Kurt Busch’s attempt of the “double” this weekend has garnered national attention. The driver of the #41 Chevrolet for Stewart-Haas Racing will try to win both the Indianapolis 500 and the Coca-Cola 600 on the same day, leading to crossover attention from the two major automotive sports.

Before NASCAR, IndyCar ruled the American racing circuit. In the early days of NASCAR there was a constant battle for stock car racing to keep their new stars from giving in to the appeal of open wheel racing. Nowadays, the two sports co-exist with drivers at various points trying their hand at the other, or in some cases crossing over full-time.

That leads to the question: Why doesn’t this happen more?

Busch’s story has been all over television, print, online media and radio. This weekend has been hyped since it was announced in March. Here is his first interview with us on SiriusXM NASCAR Radio shortly after announcing he would be trying the “double”:

The casual sports fan knows this is happening. At the end of the day, if you can hook the casual sports fan, it is a win for everyone involved. Would Busch’s challenge this weekend be any less interesting if it happened more often? How about every year?

Do NASCAR fans want to see this more? Very few successful stock car racers have competed in open wheel and matched their success in NASCAR. Should that matter when looking at the future? We don’t know what can happen in any given race. Even if Busch goes out and is mediocre or runs poorly in the Indianapolis 500, you still want to see how he rebounds to run the Coca-Cola 600 later that night. The taxing of his brain and body is what makes this so intriguing. Can he focus for 1,100 miles this Sunday?

Only recently has technology allowed the “double” to become an attainable achievement. Take into account hydration, rest, travel, comfort and safety; all of these items are incredibly more advanced than the days of just jumping into the car, strapping in and racing.

Donnie Allison was one of the few NASCAR drivers to find success in the Indianapolis 500. In 1970, the “Alabama Gang” member came in fourth place at Indianapolis Motor Speedway on his way to Indianapolis 500 Rookie of the Year honors. He followed that up in 1971 with a sixth place performance in the Memorial Day weekend event. He remembered his open wheel experience on Tuesday night with Buddy Baker and Brad Gillie on Late Shift:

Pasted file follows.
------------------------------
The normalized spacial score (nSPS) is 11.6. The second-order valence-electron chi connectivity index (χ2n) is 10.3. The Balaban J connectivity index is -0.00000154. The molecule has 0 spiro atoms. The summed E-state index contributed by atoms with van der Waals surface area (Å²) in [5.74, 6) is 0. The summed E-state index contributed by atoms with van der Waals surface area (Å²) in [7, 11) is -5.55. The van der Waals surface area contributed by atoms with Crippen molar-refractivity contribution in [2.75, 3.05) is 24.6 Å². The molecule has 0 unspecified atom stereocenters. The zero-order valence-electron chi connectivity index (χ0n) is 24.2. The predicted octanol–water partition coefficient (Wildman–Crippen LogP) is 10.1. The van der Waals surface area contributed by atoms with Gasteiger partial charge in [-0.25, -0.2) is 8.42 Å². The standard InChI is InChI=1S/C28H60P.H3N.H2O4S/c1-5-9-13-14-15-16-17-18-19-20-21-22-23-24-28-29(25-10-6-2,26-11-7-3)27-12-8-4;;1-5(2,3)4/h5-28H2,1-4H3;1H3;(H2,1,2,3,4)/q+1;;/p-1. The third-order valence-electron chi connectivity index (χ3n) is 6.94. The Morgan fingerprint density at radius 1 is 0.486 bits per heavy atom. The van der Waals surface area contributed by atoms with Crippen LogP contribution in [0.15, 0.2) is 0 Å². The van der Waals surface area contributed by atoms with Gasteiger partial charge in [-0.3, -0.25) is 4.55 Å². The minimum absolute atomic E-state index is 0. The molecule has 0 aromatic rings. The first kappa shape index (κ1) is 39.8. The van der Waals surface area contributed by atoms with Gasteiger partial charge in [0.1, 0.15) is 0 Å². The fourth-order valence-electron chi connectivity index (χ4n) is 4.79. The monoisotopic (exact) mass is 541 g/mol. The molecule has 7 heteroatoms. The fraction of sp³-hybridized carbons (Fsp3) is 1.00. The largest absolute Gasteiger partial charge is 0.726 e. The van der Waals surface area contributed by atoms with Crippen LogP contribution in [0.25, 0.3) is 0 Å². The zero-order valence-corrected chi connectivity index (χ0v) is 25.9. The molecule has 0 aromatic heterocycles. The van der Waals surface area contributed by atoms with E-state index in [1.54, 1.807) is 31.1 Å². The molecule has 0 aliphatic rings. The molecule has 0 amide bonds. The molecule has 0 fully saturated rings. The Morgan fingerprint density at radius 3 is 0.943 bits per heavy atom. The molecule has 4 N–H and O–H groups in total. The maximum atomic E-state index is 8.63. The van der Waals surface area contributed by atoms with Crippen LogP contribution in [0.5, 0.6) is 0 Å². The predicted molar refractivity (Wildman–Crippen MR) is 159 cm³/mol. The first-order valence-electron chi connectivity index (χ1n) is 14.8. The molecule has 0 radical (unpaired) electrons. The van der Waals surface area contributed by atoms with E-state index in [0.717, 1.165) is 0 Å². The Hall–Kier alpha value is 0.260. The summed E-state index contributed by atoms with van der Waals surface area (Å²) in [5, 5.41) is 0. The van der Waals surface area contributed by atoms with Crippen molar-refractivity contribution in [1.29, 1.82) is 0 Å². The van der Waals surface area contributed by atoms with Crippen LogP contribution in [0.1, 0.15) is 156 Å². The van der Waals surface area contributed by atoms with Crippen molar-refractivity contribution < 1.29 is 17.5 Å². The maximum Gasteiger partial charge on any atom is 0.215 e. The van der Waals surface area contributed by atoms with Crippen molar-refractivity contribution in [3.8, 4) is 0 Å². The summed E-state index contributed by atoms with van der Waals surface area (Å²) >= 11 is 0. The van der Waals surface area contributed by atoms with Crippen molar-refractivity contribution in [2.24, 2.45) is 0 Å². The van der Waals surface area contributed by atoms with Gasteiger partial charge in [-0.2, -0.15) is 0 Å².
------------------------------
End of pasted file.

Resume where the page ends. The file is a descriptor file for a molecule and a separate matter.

What if going forward, we saw a different NASCAR driver try their hand at this? How about if Kyle Busch attempts it next year? Maybe Jeff Gordon goes for it the following season? Could a youngster in the sport do it? Maybe a Kyle Larson or Parker Kligerman, who has been reported to be looking for an Indy 500 ride in the future?

NASCAR could even reciprocate the invitation. Let’s see a different IndyCar driver compete in the Daytona 500 every year. Not only would there be crossover appeal, but it would be something different. Something unique. A different person seeing the world from a new perspective.

There is a lot more respect between the sports than people expect. If you have heard our own Buddy Baker discuss Busch’s plans, there is a true appreciation for the different skill sets necessary to compete in both styles of racing. Making this happen every year could mean great things not just for NASCAR, but for sports in general.

Would more people tune in to see how these people compete in a foreign field of drivers and cars?

Or would this lose its appeal if done too often?

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